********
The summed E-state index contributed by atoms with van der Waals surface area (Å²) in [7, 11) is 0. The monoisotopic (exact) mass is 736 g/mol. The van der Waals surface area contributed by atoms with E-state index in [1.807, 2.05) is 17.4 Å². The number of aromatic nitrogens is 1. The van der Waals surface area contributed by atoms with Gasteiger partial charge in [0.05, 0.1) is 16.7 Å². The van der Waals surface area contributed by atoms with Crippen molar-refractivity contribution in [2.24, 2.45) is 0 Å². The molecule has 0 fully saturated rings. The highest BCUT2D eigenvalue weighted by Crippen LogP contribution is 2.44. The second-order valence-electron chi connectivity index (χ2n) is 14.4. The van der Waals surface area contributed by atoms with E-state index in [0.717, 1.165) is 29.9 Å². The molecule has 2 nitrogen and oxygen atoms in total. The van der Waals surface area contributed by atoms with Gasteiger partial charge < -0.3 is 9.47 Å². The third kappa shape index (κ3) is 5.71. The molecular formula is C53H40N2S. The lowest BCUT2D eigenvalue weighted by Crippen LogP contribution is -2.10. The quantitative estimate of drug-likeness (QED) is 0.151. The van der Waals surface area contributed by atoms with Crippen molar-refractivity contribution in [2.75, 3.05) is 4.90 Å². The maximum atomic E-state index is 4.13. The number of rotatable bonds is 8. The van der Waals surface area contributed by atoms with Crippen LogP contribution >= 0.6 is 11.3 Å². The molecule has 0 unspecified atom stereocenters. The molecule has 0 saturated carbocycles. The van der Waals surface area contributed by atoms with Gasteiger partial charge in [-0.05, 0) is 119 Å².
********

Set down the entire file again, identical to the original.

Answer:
The summed E-state index contributed by atoms with van der Waals surface area (Å²) in [7, 11) is 0. The monoisotopic (exact) mass is 736 g/mol. The van der Waals surface area contributed by atoms with E-state index in [1.807, 2.05) is 17.4 Å². The number of aromatic nitrogens is 1. The van der Waals surface area contributed by atoms with Gasteiger partial charge in [0.05, 0.1) is 16.7 Å². The van der Waals surface area contributed by atoms with Crippen molar-refractivity contribution in [2.24, 2.45) is 0 Å². The molecule has 0 fully saturated rings. The highest BCUT2D eigenvalue weighted by Crippen LogP contribution is 2.44. The second-order valence-electron chi connectivity index (χ2n) is 14.4. The van der Waals surface area contributed by atoms with E-state index in [0.717, 1.165) is 29.9 Å². The molecule has 2 nitrogen and oxygen atoms in total. The van der Waals surface area contributed by atoms with Gasteiger partial charge < -0.3 is 9.47 Å². The third kappa shape index (κ3) is 5.71. The molecular formula is C53H40N2S. The lowest BCUT2D eigenvalue weighted by Crippen LogP contribution is -2.10. The quantitative estimate of drug-likeness (QED) is 0.151. The van der Waals surface area contributed by atoms with Crippen molar-refractivity contribution in [2.75, 3.05) is 4.90 Å². The maximum atomic E-state index is 4.13. The number of rotatable bonds is 8. The van der Waals surface area contributed by atoms with Crippen LogP contribution >= 0.6 is 11.3 Å². The molecule has 0 unspecified atom stereocenters. The molecule has 0 saturated carbocycles. The van der Waals surface area contributed by atoms with Gasteiger partial charge in [-0.05, 0) is 119 Å².